By: Jenny Shi
Having a high brand equity is like having a good reputation: people tend to like you, have positive attitudes towards you, or even want to be associated with you. With that being said, brands with higher equity are usually associated with luxury, quality, or class. Brands such as Rolex, Mercedes-Benz, and Chanel (among some of the highest brand equities) are pretty much the A-list celebrities of the business realm.
You’d think market researchers would have brand equity all figured out since it’s such a critical component to making a brand or product flourish. On the contrary, brand equity is rather immeasurable, despite the many efforts to quantify and analyze it. The general definition is simply that it is the value of the brand, which might encompass consumers’ awareness and attitudes of the brand, or even its stock value.
For some companies, brand equity is what brings on the sales. We see this occur especially in high fashion and luxury brands. People buy Louis Vuitton purses because they want to feel wealthy and chic and look their best. People also buy these products to fulfill a deeper need – perhaps they want to feel successful and superior, or they might anticipate wearing these products might get them noticed by others. Brand equity can also be an influence in decision-making of brand product purchases. For instance, you might find yourself in a supermarket trying to purchase chocolate. The selection provides Hershey, Russell Stover, and Lindt. Unless if you’re a masochist, you’ll probably go for Lindt, the most premium choice out of the three, presumably because of the name and the high quality of chocolate that it ensures.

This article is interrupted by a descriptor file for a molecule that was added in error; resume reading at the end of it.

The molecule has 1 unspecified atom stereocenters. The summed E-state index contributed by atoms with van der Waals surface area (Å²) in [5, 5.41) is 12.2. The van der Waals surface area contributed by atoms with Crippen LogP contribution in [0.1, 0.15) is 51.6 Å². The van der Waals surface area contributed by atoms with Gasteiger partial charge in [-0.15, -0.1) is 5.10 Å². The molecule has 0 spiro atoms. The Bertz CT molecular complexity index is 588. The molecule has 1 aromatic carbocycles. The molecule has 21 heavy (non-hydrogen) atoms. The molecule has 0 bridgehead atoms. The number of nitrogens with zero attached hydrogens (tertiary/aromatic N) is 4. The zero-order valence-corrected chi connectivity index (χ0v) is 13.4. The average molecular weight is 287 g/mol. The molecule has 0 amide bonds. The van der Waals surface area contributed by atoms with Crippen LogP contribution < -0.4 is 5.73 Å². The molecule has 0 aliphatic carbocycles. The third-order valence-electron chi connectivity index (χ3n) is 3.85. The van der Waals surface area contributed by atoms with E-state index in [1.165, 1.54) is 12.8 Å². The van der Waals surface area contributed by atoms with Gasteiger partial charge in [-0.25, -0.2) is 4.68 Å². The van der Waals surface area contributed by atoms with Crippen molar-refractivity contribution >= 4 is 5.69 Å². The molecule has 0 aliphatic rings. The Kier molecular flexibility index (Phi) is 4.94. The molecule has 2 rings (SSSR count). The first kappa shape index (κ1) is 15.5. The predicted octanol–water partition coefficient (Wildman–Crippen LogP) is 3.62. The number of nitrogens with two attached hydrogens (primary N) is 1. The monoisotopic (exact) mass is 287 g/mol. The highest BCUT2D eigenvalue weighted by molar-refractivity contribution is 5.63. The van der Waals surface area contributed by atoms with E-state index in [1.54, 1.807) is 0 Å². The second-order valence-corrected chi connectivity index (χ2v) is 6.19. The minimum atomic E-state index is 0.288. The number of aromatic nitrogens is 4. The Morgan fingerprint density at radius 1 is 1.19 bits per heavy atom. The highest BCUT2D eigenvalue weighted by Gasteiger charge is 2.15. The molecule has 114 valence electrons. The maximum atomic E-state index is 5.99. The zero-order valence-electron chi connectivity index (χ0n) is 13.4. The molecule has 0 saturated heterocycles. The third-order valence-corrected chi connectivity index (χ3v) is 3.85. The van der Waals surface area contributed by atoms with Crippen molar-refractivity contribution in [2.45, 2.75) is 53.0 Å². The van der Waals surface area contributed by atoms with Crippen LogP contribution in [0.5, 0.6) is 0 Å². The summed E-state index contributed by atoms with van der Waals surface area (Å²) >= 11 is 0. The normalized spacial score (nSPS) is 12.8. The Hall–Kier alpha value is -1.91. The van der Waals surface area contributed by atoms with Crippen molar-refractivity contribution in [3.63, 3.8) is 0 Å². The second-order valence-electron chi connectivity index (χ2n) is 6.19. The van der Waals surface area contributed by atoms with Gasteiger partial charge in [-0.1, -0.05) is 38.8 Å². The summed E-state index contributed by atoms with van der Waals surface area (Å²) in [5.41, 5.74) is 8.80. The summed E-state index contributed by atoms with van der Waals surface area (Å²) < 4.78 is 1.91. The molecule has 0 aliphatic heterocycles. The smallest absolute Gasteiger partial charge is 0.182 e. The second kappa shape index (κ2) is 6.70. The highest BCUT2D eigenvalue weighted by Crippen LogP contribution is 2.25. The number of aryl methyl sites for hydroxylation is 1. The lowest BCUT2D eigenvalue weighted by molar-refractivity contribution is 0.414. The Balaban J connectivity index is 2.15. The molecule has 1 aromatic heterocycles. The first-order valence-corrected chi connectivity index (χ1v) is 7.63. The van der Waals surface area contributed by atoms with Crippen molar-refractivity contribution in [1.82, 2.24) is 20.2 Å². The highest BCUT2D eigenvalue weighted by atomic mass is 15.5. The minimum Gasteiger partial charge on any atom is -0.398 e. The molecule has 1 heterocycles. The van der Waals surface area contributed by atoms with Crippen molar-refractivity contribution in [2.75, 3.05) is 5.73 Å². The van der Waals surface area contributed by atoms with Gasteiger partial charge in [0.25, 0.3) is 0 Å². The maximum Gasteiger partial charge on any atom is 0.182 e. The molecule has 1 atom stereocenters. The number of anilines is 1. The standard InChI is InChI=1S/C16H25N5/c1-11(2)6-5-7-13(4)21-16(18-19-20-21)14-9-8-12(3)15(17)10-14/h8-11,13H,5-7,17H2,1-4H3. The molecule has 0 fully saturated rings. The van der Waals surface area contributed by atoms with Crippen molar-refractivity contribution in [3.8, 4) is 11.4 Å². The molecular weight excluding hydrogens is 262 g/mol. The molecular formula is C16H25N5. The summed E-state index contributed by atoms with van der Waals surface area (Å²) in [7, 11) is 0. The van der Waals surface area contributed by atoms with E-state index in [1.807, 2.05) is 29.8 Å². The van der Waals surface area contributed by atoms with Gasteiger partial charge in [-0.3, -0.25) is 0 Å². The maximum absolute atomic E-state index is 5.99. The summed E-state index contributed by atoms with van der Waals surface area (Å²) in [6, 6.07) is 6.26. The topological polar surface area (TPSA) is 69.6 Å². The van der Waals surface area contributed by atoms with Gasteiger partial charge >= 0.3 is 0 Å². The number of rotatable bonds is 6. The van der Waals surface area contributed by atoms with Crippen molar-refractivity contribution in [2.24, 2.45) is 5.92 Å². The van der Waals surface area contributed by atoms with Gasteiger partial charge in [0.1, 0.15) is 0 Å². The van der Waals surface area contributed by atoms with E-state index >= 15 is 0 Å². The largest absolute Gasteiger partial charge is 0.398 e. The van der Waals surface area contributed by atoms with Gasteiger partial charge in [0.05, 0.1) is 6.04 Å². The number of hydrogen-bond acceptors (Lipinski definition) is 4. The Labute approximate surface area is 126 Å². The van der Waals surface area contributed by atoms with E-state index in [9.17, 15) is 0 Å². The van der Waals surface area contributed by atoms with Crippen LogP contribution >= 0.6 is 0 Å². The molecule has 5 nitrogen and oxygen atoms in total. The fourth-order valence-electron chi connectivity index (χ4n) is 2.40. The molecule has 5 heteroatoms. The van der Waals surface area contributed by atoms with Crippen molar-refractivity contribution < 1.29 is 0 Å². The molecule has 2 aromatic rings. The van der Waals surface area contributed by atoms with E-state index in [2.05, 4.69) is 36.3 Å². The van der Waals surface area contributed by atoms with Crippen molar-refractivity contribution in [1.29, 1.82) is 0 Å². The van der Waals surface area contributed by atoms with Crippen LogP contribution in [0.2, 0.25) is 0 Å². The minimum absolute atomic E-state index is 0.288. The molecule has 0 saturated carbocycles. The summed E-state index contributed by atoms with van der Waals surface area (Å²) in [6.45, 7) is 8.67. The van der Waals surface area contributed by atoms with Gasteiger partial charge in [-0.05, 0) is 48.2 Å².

On the other hand, brand equity might be a bit of a double-edged sword. Brands with the highest equity associated with their name often cater to wealthier segments because their prices are often much higher than brands with lower equity. This critically limits their consumer base, especially during our low economy. Consequently, it’s become more and more common for brands with high equity to stoop down a few steps from the A-list and make their services affordable for all.
The easiest example to think of is when BMW launched its much more affordable mini series in attempts to increase revenues. The German car company was experiencing lower sales and resorted to making a line of cars that were smaller and less capable of functions compared to their other cars. The result was not positive, as people complained that the coupes didn’t live up to their expectations for a BMW (Reiter, 2011). Veteran fashion house, Missoni, has a bit of a different story. The Italian company recently launched a line of their products exclusively for Target. Unlike the BMW coupes, the consumer reaction was overwhelming positive. Missoni for Target merchandise were sold out both in store and online 24 hours after the launch date (Dishman, 2011). Some of the products were even posted on eBay 3-4 times higher than retail price.
- Dishman, L. (2011). “Target’s Missoni madness part II: Why grumpy customers won’t shred brand equity”. (Source)
- Reiter, C. (2011). “BMW struggling to enlarge mini market with smallest coupe: cars.” (Source)